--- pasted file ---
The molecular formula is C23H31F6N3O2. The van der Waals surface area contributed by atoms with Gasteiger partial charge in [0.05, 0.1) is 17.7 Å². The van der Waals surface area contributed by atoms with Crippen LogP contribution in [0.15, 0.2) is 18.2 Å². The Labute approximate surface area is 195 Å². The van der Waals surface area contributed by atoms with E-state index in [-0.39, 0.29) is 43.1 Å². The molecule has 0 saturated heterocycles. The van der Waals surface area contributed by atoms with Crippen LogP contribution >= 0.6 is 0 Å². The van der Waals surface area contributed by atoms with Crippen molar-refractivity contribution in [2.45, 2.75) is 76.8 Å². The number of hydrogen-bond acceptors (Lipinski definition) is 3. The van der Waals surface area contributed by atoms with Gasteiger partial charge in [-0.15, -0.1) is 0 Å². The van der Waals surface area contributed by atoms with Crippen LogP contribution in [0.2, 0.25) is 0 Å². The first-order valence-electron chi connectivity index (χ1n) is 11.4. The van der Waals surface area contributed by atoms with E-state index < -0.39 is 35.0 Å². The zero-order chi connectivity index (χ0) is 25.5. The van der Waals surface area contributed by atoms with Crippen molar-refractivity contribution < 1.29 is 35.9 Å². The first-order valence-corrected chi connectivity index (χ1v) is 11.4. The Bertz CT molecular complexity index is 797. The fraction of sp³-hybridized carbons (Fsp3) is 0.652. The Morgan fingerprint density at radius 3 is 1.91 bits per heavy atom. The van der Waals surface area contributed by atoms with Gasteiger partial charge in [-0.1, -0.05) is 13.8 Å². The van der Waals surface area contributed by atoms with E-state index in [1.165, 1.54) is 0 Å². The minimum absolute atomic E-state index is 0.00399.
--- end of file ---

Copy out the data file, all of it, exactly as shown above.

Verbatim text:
The molecular formula is C23H31F6N3O2. The van der Waals surface area contributed by atoms with Gasteiger partial charge in [0.05, 0.1) is 17.7 Å². The van der Waals surface area contributed by atoms with Crippen LogP contribution in [0.15, 0.2) is 18.2 Å². The Labute approximate surface area is 195 Å². The van der Waals surface area contributed by atoms with E-state index in [-0.39, 0.29) is 43.1 Å². The molecule has 0 saturated heterocycles. The van der Waals surface area contributed by atoms with Crippen LogP contribution >= 0.6 is 0 Å². The van der Waals surface area contributed by atoms with Crippen molar-refractivity contribution in [2.45, 2.75) is 76.8 Å². The number of hydrogen-bond acceptors (Lipinski definition) is 3. The van der Waals surface area contributed by atoms with Gasteiger partial charge in [-0.15, -0.1) is 0 Å². The van der Waals surface area contributed by atoms with Crippen LogP contribution in [0.2, 0.25) is 0 Å². The first-order valence-electron chi connectivity index (χ1n) is 11.4. The van der Waals surface area contributed by atoms with E-state index < -0.39 is 35.0 Å². The zero-order chi connectivity index (χ0) is 25.5. The van der Waals surface area contributed by atoms with Crippen molar-refractivity contribution < 1.29 is 35.9 Å². The first-order valence-corrected chi connectivity index (χ1v) is 11.4. The Bertz CT molecular complexity index is 797. The fraction of sp³-hybridized carbons (Fsp3) is 0.652. The Morgan fingerprint density at radius 3 is 1.91 bits per heavy atom. The van der Waals surface area contributed by atoms with Gasteiger partial charge in [-0.1, -0.05) is 13.8 Å². The van der Waals surface area contributed by atoms with E-state index in [1.165, 1.54) is 0 Å². The minimum absolute atomic E-state index is 0.00399.